By now you’ve probably read or heard about the cashiering of Guns & Ammo editor Dick Metcalf over his December 2013 “Let’s Talk” column in which he parsed “infringing” vs. “regulating” our right to keep and bear firearms. (Read the subsequent apologia here.)
I’ve not yet read – or heard – Metcalf called to task for the real mistake he made in his column – which was not tub-thumping forinfringing our rights but for being dishonest (or perhaps merely ignorant) when he discussed regulating them.
Metcalf did the usual thing and quoted the language of the Second Amendment, which reads, “A well-regulated Militia, being necessary to the security of a free State, the right of the people to keep and bear Arms shall not be infringed.”
Where Metcalf erred – or perhaps deliberately hoped to mislead – was by not filtering the language of the late 18th century through a 21st century English translator. “Well-regulated” meant something rather different to the powdered wig set than it means to us, today. (Much in the same way that “gay” meant something rather different to the people of 1920s America than it means to the people of 2013 America.)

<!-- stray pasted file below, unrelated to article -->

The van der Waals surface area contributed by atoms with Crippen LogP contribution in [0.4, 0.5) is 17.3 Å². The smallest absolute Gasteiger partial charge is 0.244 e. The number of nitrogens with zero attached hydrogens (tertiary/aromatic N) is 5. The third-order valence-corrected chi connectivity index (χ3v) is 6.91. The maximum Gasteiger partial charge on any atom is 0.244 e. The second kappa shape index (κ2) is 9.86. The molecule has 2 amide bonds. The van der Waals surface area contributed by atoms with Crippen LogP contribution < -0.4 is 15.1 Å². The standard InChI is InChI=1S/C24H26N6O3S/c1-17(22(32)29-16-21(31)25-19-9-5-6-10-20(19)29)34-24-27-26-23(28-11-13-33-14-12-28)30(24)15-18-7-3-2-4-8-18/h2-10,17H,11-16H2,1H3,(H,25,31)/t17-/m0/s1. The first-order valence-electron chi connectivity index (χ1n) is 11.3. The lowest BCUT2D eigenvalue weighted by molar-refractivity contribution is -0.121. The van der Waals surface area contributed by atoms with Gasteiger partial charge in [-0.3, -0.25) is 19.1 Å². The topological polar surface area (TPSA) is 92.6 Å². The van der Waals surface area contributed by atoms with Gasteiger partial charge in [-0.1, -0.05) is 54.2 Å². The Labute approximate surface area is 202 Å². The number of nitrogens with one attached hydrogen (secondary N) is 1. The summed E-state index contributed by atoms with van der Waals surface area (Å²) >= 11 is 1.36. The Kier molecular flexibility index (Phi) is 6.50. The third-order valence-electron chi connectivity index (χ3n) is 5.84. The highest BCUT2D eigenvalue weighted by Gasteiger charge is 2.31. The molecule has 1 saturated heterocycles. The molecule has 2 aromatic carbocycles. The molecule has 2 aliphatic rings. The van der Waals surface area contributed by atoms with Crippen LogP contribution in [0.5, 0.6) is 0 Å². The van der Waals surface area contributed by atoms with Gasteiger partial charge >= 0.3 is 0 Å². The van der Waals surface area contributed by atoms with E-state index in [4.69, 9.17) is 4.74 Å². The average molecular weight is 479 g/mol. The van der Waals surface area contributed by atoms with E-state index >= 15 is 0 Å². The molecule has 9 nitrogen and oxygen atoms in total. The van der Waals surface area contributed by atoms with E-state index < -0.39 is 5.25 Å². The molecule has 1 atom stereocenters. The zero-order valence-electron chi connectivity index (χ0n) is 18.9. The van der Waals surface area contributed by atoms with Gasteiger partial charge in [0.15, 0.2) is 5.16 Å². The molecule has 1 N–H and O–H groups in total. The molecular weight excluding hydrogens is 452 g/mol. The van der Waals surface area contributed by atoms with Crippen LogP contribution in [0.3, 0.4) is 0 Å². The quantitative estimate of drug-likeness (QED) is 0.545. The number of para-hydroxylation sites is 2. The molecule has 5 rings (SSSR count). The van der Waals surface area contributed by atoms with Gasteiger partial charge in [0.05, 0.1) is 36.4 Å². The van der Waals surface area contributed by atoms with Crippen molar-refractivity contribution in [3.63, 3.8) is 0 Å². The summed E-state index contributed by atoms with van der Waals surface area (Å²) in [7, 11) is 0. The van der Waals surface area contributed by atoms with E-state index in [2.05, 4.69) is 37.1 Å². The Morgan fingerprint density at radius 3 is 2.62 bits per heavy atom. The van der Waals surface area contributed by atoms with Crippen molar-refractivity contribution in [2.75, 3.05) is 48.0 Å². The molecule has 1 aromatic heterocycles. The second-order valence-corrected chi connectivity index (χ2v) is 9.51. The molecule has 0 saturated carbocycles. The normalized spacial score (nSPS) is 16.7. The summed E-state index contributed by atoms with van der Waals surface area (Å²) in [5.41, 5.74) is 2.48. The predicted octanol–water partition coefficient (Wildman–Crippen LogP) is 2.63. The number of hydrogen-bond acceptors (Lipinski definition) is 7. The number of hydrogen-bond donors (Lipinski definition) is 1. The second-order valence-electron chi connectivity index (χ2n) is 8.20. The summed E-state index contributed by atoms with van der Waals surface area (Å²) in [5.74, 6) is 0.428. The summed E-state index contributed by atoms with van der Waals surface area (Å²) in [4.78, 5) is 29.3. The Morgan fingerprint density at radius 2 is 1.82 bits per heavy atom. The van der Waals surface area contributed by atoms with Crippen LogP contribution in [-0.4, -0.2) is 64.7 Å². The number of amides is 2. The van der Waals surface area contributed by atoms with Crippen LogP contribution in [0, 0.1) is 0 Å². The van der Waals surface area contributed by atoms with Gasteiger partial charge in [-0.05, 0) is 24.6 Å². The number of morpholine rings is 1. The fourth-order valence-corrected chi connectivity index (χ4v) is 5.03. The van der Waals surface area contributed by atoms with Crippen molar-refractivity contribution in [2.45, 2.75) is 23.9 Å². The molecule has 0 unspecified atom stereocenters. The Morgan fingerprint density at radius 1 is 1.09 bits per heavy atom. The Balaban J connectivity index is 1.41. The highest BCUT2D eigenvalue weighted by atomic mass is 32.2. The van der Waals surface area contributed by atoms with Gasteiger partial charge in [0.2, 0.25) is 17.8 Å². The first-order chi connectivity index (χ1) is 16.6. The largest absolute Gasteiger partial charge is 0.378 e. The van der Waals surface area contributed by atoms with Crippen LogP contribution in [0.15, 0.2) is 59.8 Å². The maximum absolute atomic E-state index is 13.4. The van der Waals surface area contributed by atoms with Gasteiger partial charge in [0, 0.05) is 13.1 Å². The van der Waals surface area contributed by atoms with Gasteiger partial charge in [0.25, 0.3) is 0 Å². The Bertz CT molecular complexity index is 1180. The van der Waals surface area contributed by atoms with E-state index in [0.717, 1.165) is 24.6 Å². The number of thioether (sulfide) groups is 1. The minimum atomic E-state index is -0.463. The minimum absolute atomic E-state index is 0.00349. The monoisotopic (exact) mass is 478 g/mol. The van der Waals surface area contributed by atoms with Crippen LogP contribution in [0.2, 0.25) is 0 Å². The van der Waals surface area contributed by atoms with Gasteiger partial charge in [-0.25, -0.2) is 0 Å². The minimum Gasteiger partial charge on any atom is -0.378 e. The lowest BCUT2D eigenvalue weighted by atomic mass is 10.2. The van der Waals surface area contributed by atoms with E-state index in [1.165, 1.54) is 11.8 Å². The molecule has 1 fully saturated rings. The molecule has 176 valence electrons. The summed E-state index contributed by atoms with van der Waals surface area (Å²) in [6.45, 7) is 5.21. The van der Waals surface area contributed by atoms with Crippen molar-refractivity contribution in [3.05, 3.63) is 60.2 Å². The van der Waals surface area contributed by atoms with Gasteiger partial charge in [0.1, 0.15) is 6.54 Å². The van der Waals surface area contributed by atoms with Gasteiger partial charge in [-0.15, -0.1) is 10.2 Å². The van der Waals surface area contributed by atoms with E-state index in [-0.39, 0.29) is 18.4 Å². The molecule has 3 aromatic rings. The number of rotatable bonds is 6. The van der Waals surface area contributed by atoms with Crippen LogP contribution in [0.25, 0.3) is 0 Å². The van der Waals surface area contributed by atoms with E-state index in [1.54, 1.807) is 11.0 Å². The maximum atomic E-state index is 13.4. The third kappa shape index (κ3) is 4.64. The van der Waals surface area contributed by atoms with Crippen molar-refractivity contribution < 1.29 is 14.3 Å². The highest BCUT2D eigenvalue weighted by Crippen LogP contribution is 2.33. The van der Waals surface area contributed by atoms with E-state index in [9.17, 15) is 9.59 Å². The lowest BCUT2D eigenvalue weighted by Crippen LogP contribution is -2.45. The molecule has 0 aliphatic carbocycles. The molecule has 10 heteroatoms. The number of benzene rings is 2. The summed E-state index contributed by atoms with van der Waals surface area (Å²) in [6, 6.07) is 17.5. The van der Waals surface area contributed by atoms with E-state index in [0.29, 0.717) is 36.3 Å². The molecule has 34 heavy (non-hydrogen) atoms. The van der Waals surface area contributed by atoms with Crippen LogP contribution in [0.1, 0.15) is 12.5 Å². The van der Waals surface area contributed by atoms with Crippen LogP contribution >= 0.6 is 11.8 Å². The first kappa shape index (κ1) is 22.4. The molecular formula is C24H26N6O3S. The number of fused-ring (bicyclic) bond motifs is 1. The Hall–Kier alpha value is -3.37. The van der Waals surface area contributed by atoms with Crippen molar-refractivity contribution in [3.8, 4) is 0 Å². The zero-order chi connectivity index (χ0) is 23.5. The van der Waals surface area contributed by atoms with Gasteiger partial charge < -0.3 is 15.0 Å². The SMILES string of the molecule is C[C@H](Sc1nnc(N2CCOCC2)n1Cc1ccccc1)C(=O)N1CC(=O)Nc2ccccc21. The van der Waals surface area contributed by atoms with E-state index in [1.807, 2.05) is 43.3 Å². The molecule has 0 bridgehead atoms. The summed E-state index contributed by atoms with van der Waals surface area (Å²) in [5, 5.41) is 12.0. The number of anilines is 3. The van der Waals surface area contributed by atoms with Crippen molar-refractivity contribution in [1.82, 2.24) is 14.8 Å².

So, what did “well-regulated” mean circa 1787?
It meant, simply, well-trained and equipped.
The men who wrote and approved the Second Amendment desired that every yeoman farmer – every able-bodied man – know how to handle a gun for self-defense of himself, his family and his country. And more, they believed he had every right to do these things.
Don’t believe me? Look into it.